Vision-impaired skiing – one of the loves of my life

Floating down a snow-covered mountain on skis brings a feeling of complete freedom

Ever wondered what it’s like to hurtle down a ski slope at speeds of up to 70km per hour with little or no eyesight?

Sounds a bit daft, doesn’t it? You would probably even question their sanity.

Well, one of those people  is me and, yes, I gladly hurtle down a ski slope at such speeds.

Nineteen years ago I began my career as a Vision Impaired (VI) skier in the picturesque Austrian town of Mayrhofen. I found myself forcing my feet into those twin monstrosities known as ski boots. Having somehow managed to complete this painful task, I then proceeded to attach my boots to two long planks. Finally I was given two poles to cling on to and I was ready to rock and roll in the Austrian Alps.


A bit more rolling than rocking as it turned out. I spent the vast majority of my first week on my backside, reflecting on the fine mess that I had got myself into.

Yet, there was something that kept pushing me to get back up and try again. It was a feeling of complete freedom, however brief. It’s a sensation that goes hand in hand with the whole concept of floating down a snow-covered mountain on skis, and one that those of us with little or no sight can rarely experience.

So I slowly progressed over the years from lounging around on my bum to my current status of being able comfortably, if not always elegantly, to slide down a mountain at high speed. In order to partake in this completely deranged activity of course I do need a sighted partner in crime, an equal lunatic known as a VI Ski Guide.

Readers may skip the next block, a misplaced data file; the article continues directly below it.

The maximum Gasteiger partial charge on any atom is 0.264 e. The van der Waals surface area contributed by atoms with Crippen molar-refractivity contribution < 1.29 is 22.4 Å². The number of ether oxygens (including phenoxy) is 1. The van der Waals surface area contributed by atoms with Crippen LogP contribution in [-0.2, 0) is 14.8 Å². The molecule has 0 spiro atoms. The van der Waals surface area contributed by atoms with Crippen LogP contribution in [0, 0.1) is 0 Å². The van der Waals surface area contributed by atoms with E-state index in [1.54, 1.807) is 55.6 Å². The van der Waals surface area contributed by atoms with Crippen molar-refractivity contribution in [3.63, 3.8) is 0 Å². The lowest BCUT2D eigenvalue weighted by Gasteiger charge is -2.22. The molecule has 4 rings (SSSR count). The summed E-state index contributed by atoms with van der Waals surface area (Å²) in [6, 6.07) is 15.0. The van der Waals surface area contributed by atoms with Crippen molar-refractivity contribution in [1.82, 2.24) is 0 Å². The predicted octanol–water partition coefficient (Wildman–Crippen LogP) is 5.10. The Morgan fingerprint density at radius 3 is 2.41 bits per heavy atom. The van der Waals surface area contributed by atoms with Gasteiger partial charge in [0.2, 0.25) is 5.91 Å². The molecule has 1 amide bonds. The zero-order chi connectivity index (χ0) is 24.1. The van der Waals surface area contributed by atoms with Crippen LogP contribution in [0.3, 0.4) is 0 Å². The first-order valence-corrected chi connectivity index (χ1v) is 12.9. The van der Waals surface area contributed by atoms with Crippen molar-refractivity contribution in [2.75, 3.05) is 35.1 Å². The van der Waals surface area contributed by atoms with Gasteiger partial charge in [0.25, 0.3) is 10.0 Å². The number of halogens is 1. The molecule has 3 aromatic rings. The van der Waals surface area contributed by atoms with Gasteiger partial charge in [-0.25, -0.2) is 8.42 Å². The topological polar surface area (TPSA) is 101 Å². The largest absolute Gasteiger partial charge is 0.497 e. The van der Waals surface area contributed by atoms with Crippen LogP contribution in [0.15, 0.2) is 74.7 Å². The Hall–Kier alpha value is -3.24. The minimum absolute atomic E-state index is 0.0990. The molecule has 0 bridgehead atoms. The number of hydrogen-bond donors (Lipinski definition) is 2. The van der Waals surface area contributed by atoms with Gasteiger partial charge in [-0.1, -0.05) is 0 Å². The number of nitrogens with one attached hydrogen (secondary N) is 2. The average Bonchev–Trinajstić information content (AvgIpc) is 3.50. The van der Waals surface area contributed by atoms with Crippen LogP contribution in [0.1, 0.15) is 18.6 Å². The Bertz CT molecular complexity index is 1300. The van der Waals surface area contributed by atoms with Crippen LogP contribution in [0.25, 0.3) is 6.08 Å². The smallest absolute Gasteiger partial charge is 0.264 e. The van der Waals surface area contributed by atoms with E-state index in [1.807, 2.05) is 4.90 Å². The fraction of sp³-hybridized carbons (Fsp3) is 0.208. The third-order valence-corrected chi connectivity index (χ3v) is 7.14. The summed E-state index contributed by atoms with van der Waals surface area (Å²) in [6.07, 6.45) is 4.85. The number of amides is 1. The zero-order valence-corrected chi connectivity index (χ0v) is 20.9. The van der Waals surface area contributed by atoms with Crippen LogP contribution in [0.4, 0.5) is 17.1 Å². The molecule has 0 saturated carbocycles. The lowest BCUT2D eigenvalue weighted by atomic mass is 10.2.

The VI Ski Guide is the kind of individual who will give, and ask for nothing in return, apart from the odd pint at the bar – although Alastair, one of my regular guides, tells me he gets almost as much of a thrill out of guiding me safely down the mountain as I get out of skiing it.

Our ski guides act as our eyes on the slope, keeping us on the piste and negotiating us safely through the obstacle course of other skiers, snow boarders and the occasional tree.

There are a variety of methods that can be used to get us safely down the hill. Some VI skiers follow music, others simply use whatever sight they still have to stay close behind their guide.

As for myself, my current preference is to ski in front with occasional voice assistance from a guide behind me, using the little bit of tunnel vision I have in order to make my own decisions as I dance my way downhill. This method also allows me to give my guide the occasional heart attack when I decide to accelerate at short notice. I do like to keep them on their toes.

Dubious spell

At the end of the day comes the obligatory visit to an apres ski bar. Finding a good location in the chosen resort is arguably the most important task facing any self-respecting VI Ski group.

Reconnaissance parties are assembled and sent out to cover every inch of the town with a view to finding the best hostelry for pain relief via inner lubrication. Having assiduously assessed all reports, a decision is made as to which establishment will be favoured for the week.

My most memorable, or perhaps more accurately least memorable, apres ski experience came two years ago in the French resort of Les Deux Alpes. I had just downed a pint of a relatively standard beer when word filtered through of a lager type brew with the enticing name of “Judas”.

Yes, the King of Betrayal was casting his dubious spell over me and what a spell he cast. For the first and only time in my life there followed 12 hours for which I cannot to this day account.

Thankfully as far as I am aware no serious crimes were committed in Les Deux Alpes in those 12 hours, and our ever vigilant guides got me safely back to the hotel where I am told I fell asleep in the lounge.

So that’s it. VI Skiing; one of the great loves of my life. And as is the case with human love, it can be a risky activity.

But then again so is getting out of bed!